To start over with the U.S.-Brazil Joint Action Plan to Eliminate Racial and Ethnic Discrimination and Promote Equality (JAPER). This will create a new two-way workplan to remove social barriers for racial and ethnic groups that are underrepresented in both countries.  JAPER is a place where people can share the best ways to improve access to health care and education, deal with crime and the justice system, and protect and promote culture.  In May 2023, leaders from the U.S. and Brazil held a Human Rights Dialogue to talk about how to improve human rights and democracy by promoting economic growth and opportunities for all citizens. Brazil has one of the cleanest ways to make electricity in the world. Law enforcement and justice sector investigation and prosecution training is given to Brazilian counterparts by the U.S. Department of State's Bureaus of International Narcotics and Law Enforcement (INL) and of Oceans and International Environmental and Scientific Affairs, the U.S. Fish and Wildlife Service, the U.S. Department of Justice, the U.S. Forest Service, and other partners. This helps them fight wildlife, gold, timber, and other conservation crimes that affect the U.S., Brazil, and the region. A number of INL classes are also used by the U.S. Mission to help Brazilian law enforcement partners improve their skills.  Training paid for by INL and led by the UN Office on Drugs and Crime, the Drug Enforcement Agency, the Federal Bureau of Investigations, and other partners is making Brazil better able to protect its citizens, stop the flow of drugs, and stop the growth of transnational crime groups based in Brazil that threaten U.S. security and prosperity.  The Department of Homeland Security works with the Brazilian government to help look into crimes like trafficking in guns, laundering money, abusing children, and trafficking people.  The State Department's Counter Terrorism Program also paid for a Resident Legal Advisor in 2022 to help police, prosecutors, and the courts do a better job of fighting crimes linked to terrorism. As part of its security assistance, the U.S. Department of State's Bureau of Political-Military Affairs (PM) has helped military education schools in Brazil's Ministry of Defense build their skills.  Through PM's Global Defense Reform Program, the U.S. government built a long-lasting relationship with the Brazilian War College.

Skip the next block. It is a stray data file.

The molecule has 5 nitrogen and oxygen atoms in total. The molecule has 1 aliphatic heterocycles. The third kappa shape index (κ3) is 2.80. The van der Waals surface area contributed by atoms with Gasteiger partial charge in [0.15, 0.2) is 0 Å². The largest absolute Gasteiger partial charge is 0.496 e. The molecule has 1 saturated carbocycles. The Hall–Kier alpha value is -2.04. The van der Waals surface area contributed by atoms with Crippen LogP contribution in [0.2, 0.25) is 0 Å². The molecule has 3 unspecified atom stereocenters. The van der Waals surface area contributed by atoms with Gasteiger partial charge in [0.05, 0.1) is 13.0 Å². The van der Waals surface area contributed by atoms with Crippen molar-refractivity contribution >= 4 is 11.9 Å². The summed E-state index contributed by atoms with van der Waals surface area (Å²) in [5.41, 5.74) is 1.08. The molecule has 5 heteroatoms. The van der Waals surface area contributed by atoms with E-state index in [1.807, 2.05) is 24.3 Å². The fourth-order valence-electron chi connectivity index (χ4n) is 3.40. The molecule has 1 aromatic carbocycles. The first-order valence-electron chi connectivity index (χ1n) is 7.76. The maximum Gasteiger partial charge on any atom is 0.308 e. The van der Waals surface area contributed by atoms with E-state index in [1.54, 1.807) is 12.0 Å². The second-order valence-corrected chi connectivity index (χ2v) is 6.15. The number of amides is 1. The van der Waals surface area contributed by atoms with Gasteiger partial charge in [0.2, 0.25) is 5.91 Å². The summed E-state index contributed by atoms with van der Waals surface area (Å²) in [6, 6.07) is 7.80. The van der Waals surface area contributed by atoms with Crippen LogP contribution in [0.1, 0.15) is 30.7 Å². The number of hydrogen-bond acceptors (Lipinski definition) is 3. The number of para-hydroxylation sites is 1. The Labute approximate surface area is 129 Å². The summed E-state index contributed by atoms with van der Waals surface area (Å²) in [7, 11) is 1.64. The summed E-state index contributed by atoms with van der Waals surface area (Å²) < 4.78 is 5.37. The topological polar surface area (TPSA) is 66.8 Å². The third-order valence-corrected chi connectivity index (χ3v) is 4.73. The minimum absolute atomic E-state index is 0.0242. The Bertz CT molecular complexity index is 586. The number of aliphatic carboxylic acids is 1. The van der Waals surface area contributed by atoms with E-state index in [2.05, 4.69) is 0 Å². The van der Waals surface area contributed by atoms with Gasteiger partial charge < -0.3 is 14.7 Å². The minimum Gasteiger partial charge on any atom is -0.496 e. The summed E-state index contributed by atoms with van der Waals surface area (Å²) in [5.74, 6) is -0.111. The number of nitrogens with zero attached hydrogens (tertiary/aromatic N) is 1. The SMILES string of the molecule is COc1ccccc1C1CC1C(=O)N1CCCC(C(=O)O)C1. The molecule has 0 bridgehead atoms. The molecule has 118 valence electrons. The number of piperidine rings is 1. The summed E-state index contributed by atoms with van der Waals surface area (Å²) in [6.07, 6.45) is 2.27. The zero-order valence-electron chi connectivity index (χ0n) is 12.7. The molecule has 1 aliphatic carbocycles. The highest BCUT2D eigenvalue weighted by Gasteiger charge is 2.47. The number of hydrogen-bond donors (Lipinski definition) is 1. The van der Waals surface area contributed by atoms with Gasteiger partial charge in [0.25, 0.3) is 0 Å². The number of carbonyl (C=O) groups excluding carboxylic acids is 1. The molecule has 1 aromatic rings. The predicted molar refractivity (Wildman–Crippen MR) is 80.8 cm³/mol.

The U.S. government still helps the National Defense College create its curriculum on managing defense resources.

Since FY 2017, the U.S. Department of State's Bureau for Population, Refugees, and Migration (PRM) has planned nearly $1.1 billion in humanitarian aid to help and protect Venezuelans across the region. Of this amount, nearly $109 million is set aside to help and protect Venezuelans in Brazil, with over $25 million in FY 2022 and over $5 million so far in FY 2023. To help Venezuelans in Brazil, PRM works with the UN High Commissioner for Refugees, the International Organization for Migration, and the UN Children's Fund. It also works with non-governmental organizations like Caritas, World Vision, and the Association of Volunteers in International Service. As part of the PRM funding for foreign organization partners, campaigns are run across the country to improve access to basic services like housing, education, cash and vouchers, formal jobs and business opportunities, and other social and economic inclusion.  PRM funding also helps public health systems improve access to basic care and encourage people to move within their own country. This includes making it easier for host states, municipalities, and civil society groups to welcome and integrate new Venezuelans. PRM support to NGO partners helps Venezuelans become more economically and socially integrated by teaching them Portuguese, finding them jobs, and helping them after they move.  This money also helps with safe and managed access to services for asylum and protection, better access to health services (including making local healthcare systems more capable), vocational and entrepreneurship training, giving small businesses start-up money, and private sector partnerships to make businesses "Migrant Friendly" by teaching them how to hire people.